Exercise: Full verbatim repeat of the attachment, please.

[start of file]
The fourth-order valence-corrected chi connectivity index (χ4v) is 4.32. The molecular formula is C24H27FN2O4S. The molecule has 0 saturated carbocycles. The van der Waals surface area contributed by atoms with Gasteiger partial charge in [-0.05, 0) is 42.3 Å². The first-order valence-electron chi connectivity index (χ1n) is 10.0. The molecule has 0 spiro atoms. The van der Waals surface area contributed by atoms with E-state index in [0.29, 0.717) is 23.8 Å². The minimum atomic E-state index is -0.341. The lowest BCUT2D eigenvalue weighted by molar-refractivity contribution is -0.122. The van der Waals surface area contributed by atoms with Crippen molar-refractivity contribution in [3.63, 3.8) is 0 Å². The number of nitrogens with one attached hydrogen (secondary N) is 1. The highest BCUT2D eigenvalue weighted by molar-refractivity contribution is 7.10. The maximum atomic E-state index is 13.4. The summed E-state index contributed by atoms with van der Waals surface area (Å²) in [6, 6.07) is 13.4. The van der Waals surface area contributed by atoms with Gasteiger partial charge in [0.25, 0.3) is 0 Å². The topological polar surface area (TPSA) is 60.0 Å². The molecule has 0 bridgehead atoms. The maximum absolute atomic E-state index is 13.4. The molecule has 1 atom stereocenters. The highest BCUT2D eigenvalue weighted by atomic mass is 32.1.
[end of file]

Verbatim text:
The fourth-order valence-corrected chi connectivity index (χ4v) is 4.32. The molecular formula is C24H27FN2O4S. The molecule has 0 saturated carbocycles. The van der Waals surface area contributed by atoms with Gasteiger partial charge in [-0.05, 0) is 42.3 Å². The first-order valence-electron chi connectivity index (χ1n) is 10.0. The molecule has 0 spiro atoms. The van der Waals surface area contributed by atoms with E-state index in [0.29, 0.717) is 23.8 Å². The minimum atomic E-state index is -0.341. The lowest BCUT2D eigenvalue weighted by molar-refractivity contribution is -0.122. The van der Waals surface area contributed by atoms with Crippen molar-refractivity contribution in [3.63, 3.8) is 0 Å². The number of nitrogens with one attached hydrogen (secondary N) is 1. The highest BCUT2D eigenvalue weighted by molar-refractivity contribution is 7.10. The maximum atomic E-state index is 13.4. The summed E-state index contributed by atoms with van der Waals surface area (Å²) in [6, 6.07) is 13.4. The van der Waals surface area contributed by atoms with Gasteiger partial charge in [0.25, 0.3) is 0 Å². The topological polar surface area (TPSA) is 60.0 Å². The molecule has 0 bridgehead atoms. The maximum absolute atomic E-state index is 13.4. The molecule has 1 atom stereocenters. The highest BCUT2D eigenvalue weighted by atomic mass is 32.1.